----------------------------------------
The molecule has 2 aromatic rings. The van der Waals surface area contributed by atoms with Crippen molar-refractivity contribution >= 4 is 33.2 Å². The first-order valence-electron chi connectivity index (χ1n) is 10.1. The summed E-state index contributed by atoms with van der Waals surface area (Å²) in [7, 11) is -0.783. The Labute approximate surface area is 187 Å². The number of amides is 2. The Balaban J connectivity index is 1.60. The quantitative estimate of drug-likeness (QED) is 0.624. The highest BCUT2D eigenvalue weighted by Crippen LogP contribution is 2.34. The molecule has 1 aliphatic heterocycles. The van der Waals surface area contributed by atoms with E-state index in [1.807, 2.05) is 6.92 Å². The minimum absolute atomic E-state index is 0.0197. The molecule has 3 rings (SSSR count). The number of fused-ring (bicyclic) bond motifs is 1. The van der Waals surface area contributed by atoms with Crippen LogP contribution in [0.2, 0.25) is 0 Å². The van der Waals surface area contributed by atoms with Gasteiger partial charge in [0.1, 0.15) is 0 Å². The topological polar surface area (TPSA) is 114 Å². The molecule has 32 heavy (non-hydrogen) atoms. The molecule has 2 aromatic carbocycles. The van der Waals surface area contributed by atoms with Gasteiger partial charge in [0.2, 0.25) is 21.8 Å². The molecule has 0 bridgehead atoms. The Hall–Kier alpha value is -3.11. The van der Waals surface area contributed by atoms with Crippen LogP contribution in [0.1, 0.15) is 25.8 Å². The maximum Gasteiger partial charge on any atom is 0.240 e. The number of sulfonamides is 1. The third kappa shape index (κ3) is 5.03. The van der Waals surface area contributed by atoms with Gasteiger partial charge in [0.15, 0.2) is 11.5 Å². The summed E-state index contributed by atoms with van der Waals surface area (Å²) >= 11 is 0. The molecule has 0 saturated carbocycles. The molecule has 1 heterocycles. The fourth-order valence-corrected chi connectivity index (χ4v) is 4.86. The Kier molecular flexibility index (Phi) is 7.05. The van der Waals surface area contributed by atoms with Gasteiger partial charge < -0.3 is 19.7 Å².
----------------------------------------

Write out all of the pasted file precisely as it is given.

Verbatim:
The molecule has 2 aromatic rings. The van der Waals surface area contributed by atoms with Crippen molar-refractivity contribution >= 4 is 33.2 Å². The first-order valence-electron chi connectivity index (χ1n) is 10.1. The summed E-state index contributed by atoms with van der Waals surface area (Å²) in [7, 11) is -0.783. The Labute approximate surface area is 187 Å². The number of amides is 2. The Balaban J connectivity index is 1.60. The quantitative estimate of drug-likeness (QED) is 0.624. The highest BCUT2D eigenvalue weighted by Crippen LogP contribution is 2.34. The molecule has 1 aliphatic heterocycles. The van der Waals surface area contributed by atoms with E-state index in [1.807, 2.05) is 6.92 Å². The minimum absolute atomic E-state index is 0.0197. The molecule has 3 rings (SSSR count). The number of fused-ring (bicyclic) bond motifs is 1. The van der Waals surface area contributed by atoms with Crippen LogP contribution in [0.2, 0.25) is 0 Å². The van der Waals surface area contributed by atoms with Gasteiger partial charge in [0.1, 0.15) is 0 Å². The topological polar surface area (TPSA) is 114 Å². The molecule has 32 heavy (non-hydrogen) atoms. The molecule has 2 aromatic carbocycles. The van der Waals surface area contributed by atoms with Gasteiger partial charge in [0.2, 0.25) is 21.8 Å². The molecule has 0 bridgehead atoms. The Hall–Kier alpha value is -3.11. The van der Waals surface area contributed by atoms with Crippen LogP contribution in [0.1, 0.15) is 25.8 Å². The maximum Gasteiger partial charge on any atom is 0.240 e. The number of sulfonamides is 1. The third kappa shape index (κ3) is 5.03. The van der Waals surface area contributed by atoms with Gasteiger partial charge in [0.15, 0.2) is 11.5 Å². The summed E-state index contributed by atoms with van der Waals surface area (Å²) >= 11 is 0. The molecule has 0 saturated carbocycles. The molecule has 1 heterocycles. The fourth-order valence-corrected chi connectivity index (χ4v) is 4.86. The Kier molecular flexibility index (Phi) is 7.05. The van der Waals surface area contributed by atoms with Gasteiger partial charge < -0.3 is 19.7 Å².